linux-libc-dev \
    gcc-aarch64-linux-gnu \
    software-properties-common \

A note here on linking, you will need to tell rust to use /usr/bin/aarch64-linux-gnu-gcc as the linker for the rust applications you compile. You can do this by including a .cargo/config file in your $HOME directory, the project directory with the following contents

linker = "aarch64-linux-gnu-gcc"

Now you need to let rust know about your cross compilation target. You do this by adding the target to rustup:

rustup target add aarch64-unknown-linux-gnu

That’s it for the tool chain

Open SSL

One of the challenges with cross compiling rust applications is getting the dependencies correct for the build. Open SSL is pretty prevalent and if you are going to do anything web related, you will need it. This cannot be the pre-compiled Open SSL binaries that come with your OS, you need to produce a cross compiled binary for linking with your rust application. You don’t want to overwrite that pre-compile binary that came with your OS either. That would cause other issues! So, let’s make a place to store the cross compiled Open SSL binary and its source and open it in our terminal

mkdir /build
cd /build

Grab the Open SSL source from the GitHub release and extract it (1_0_2r) at the time of writing

curl -LO "https://github.com/openssl/openssl/archive/OpenSSL_1_0_2r.tar.gz"
tar xvzf "OpenSSL_1_0_2r.tar.gz
cd "openssl-OpenSSL_1_0_2r"

Now we are ready to build Open SSL, we will configure it without ZLib (we need to provide our own cross compiled ZLib to consumers anyway), it needs to be non shared so we are not linking any of our x86_64 objects, position independent in memory and installed to a custom location

./Configure no-shared \
            no-zlib \
            -fPIC \
            --prefix=/build/openssl-OpenSSL_1_0_2r/target \
            --cross-compile-prefix=aarch64-linux-gnu- \

That’s the build setup, now run it to produce the binary in /build/openssl-OpenSSL_1_0_2r/target/bin

make depend
sudo make install


We will need to do something similar with the compression library ZLib, again, if you are doing anything web related, you can’t avoid it. Lets keep everything together and drop the source code in to our /build directory

cd /build
curl -LO "http://zlib.net/zlib-1.2.11.tar.gz"
tar xzf "zlib-1.2.11.tar.gz"
cd "zlib-1.2.11"

and for the build (making sure we use out aarch64 compiler)

CC=aarch64-linux-gnu-gcc ./configure --static
sudo make install

Running the builds

You will need to pass a few signals over to rust to let it know where your pre-compiled binaries are and how to use them. After that it is simply a case of doing a cargo build with the target architecture specified

OPENSSL_DIR=/build/openssl-OpenSSL_$OPENSSL_VERSION/target \
    CC="aarch64-linux-gnu-gcc -static -Os" \
    cargo build --release --target=aarch64-unknown-linux-gnu

Please let me know in the comments if you get any issues. I may have seen them and may be able to help!

I’d like to give a special mention to Eric Kidd from Vermont USA on this one. His repository here https://github.com/emk/rust-musl-builder formed the basis on which I did a lot of this work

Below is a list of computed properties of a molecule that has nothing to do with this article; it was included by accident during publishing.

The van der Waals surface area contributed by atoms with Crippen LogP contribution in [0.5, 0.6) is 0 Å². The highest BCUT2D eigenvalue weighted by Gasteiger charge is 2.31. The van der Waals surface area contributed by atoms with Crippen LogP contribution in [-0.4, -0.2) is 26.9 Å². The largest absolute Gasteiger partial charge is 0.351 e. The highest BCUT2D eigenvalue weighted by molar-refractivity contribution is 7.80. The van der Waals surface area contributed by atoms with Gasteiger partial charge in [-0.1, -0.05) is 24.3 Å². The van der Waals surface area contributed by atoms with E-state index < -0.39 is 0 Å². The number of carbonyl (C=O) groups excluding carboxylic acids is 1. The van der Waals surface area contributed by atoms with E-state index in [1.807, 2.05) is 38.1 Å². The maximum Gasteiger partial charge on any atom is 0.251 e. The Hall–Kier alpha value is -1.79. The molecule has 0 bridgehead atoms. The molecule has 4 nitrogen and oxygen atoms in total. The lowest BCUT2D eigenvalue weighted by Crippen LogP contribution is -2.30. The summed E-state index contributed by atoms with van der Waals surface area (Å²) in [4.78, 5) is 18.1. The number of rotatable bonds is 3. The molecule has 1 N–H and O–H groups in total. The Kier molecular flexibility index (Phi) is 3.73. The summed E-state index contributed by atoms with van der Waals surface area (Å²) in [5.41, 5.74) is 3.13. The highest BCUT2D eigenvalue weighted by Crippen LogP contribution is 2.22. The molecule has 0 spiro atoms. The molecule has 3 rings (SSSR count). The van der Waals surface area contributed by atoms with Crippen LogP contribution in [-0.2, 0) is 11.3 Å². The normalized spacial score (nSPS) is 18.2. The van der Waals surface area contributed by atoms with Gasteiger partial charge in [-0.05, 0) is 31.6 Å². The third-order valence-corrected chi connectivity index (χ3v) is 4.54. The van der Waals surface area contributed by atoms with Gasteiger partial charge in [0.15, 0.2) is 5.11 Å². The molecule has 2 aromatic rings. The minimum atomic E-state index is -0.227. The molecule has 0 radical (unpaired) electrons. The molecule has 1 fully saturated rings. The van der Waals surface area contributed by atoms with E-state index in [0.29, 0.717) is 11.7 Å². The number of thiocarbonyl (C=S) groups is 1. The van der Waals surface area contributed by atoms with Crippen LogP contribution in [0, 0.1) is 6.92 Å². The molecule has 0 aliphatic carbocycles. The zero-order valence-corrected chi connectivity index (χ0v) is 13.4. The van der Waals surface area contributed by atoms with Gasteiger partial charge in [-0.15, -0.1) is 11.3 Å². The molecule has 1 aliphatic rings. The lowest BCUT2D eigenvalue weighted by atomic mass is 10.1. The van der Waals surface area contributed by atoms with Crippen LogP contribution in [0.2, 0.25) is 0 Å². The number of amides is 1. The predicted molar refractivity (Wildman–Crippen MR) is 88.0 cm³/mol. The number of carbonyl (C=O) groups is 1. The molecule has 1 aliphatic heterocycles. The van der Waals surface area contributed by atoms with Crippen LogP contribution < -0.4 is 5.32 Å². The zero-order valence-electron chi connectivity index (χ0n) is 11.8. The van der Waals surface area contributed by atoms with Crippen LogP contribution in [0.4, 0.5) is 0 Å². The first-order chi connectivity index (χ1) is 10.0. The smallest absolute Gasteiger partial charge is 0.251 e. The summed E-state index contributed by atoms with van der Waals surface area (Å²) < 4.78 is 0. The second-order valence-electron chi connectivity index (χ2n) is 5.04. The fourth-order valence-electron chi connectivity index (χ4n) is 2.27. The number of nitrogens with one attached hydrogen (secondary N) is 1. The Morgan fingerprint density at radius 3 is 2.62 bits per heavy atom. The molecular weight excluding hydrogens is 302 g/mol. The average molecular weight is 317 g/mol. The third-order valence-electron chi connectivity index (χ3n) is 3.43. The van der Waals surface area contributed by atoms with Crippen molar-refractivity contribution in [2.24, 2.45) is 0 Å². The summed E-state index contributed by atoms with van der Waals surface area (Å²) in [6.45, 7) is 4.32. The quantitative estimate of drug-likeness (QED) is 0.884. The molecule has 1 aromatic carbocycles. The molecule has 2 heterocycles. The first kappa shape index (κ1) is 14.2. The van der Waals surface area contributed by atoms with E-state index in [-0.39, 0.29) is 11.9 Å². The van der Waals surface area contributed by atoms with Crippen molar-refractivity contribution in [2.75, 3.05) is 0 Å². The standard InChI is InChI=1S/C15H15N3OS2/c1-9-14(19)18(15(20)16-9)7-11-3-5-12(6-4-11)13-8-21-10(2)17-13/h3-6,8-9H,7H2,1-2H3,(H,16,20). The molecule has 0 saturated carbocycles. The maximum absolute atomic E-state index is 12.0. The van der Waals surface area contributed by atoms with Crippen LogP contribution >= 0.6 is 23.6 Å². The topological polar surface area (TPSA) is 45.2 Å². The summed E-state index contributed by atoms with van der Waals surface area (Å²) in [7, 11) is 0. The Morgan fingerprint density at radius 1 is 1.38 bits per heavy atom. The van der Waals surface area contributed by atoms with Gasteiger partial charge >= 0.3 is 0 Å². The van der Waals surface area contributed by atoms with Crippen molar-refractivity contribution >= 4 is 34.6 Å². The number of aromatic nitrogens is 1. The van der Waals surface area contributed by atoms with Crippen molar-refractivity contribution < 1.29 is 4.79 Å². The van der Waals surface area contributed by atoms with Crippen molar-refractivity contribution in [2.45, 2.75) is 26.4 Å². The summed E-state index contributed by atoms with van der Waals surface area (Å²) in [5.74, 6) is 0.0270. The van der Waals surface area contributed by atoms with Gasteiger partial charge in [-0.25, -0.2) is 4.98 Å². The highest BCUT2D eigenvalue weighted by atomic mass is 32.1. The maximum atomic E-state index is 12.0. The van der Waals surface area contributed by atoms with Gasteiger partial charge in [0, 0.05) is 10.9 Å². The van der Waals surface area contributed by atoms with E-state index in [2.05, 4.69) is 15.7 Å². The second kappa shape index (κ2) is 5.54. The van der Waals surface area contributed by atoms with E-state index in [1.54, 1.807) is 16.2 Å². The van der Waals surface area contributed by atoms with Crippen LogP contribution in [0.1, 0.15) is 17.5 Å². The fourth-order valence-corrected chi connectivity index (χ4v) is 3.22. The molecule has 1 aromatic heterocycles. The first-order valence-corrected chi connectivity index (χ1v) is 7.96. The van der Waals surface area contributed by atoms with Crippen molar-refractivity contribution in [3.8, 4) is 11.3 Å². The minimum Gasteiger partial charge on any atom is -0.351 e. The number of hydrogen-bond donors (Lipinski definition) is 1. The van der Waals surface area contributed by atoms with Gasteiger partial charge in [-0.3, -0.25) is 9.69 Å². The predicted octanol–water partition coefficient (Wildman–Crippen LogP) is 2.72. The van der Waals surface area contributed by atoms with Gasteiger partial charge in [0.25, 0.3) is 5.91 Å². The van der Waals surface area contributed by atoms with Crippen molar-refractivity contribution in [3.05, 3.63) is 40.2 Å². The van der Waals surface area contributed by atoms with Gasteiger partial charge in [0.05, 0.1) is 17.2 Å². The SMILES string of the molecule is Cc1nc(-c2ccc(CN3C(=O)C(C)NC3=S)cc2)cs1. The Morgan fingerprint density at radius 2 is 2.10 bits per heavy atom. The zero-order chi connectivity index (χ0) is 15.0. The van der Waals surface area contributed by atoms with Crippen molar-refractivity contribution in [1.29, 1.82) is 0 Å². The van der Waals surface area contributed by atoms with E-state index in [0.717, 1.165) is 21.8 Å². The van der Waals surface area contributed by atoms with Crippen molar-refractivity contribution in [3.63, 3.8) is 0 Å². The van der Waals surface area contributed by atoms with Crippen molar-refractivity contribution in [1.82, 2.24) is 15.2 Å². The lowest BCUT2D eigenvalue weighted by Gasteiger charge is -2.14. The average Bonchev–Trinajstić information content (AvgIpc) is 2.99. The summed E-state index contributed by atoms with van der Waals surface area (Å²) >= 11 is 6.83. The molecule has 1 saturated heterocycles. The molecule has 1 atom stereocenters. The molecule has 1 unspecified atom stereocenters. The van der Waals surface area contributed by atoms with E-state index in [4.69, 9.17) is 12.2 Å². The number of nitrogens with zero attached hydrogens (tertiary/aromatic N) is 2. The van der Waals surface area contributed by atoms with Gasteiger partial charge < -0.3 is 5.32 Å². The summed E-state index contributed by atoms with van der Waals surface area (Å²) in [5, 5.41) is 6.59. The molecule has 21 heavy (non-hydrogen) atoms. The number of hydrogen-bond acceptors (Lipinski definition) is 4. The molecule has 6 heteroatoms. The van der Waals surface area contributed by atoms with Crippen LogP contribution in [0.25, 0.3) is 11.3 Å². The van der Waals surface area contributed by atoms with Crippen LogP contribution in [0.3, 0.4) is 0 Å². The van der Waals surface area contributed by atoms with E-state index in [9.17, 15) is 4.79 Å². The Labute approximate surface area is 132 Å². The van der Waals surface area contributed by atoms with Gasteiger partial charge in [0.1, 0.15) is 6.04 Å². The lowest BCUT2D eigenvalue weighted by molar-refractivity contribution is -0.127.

Hosting a signed APT repository

Distributing code for Debian based distributions and derivatives through a PPA can be a little difficult. The following guide will break down the steps and try to explain what is going on. At a high level, you will need a GPG Keypair, somewhere to store the PPA, a machine to do the building and some deb packages to host!

GPG Keyset

For the sake of repeatability I have scripted this out.

set -e


cat > ppa-key <<EOF
     %echo Generating a basic OpenPGP key
     Key-Type: 1
     Key-Length: 4096
     Subkey-Type: 1
     Subkey-Length: 4096
     Name-Real: $REAL_NAME
     Name-Email: $EMAIL
     Expire-Date: 0
     Passphrase: $PASS_PHRASE
     # Do a commit here, so that we can later print "done" 🙂
     %echo done

gpg --batch --generate-key ppa-key
rm -rf ppa-key
echo "$PASS_PHRASE" | gpg --batch --quiet --yes --passphrase-fd 0 --pinentry-mode loopback --export-secret-keys --armor info@albeego.com > ppa-private-key.asc
gpg --export --armor info@albeego.com > KEY.gpg

This script will setup a batch file for creating they key, run the key generation, remove the batch file then export the private key as ppa-private-key.asc and the public key as KEY.gpg. You will need to store these 3 items securely in backup somewhere. If you loose them, you will no longer be able to update your PPA without regenerating the keys, your consumers will see some strongly worded warnings about the validity of your PPA in this case.


To build the PPA we will be using apt-ftparchive. This tool will generate the folder structure, cache and files describing the repository structure for apt to consume.


This configuration file is used to specify the structure of your PPA, where are things stored, what compressions to use, supported version and what architectures are available.

Dir {
	ArchiveDir "./debian";
	CacheDir "./cache";
Default {
	Packages::Compress ". gzip bzip2";
	Sources::Compress ". gzip";
	Contents::Compress ". gzip";
TreeDefault {
	BinCacheDB "packages-$(SECTION)-$(ARCH).db";
	Directory "pool/$(SECTION)";
	Packages "$(DIST)/$(SECTION)/binary-$(ARCH)/Packages";
	SrcDirectory "pool/$(SECTION)";
	Contents "$(DIST)/Contents-$(ARCH)";
Tree "dists/bionic" {
	Sections "main";
	Architectures "amd64 armhf arm64";
Tree "dists/focal" {
	Sections "main";
	Architectures "amd64 armhf arm64";

This configuration will support ubuntu 18.04 and 20.04 for 64 bit x86 systems and raspberry PIs including the new 4 series.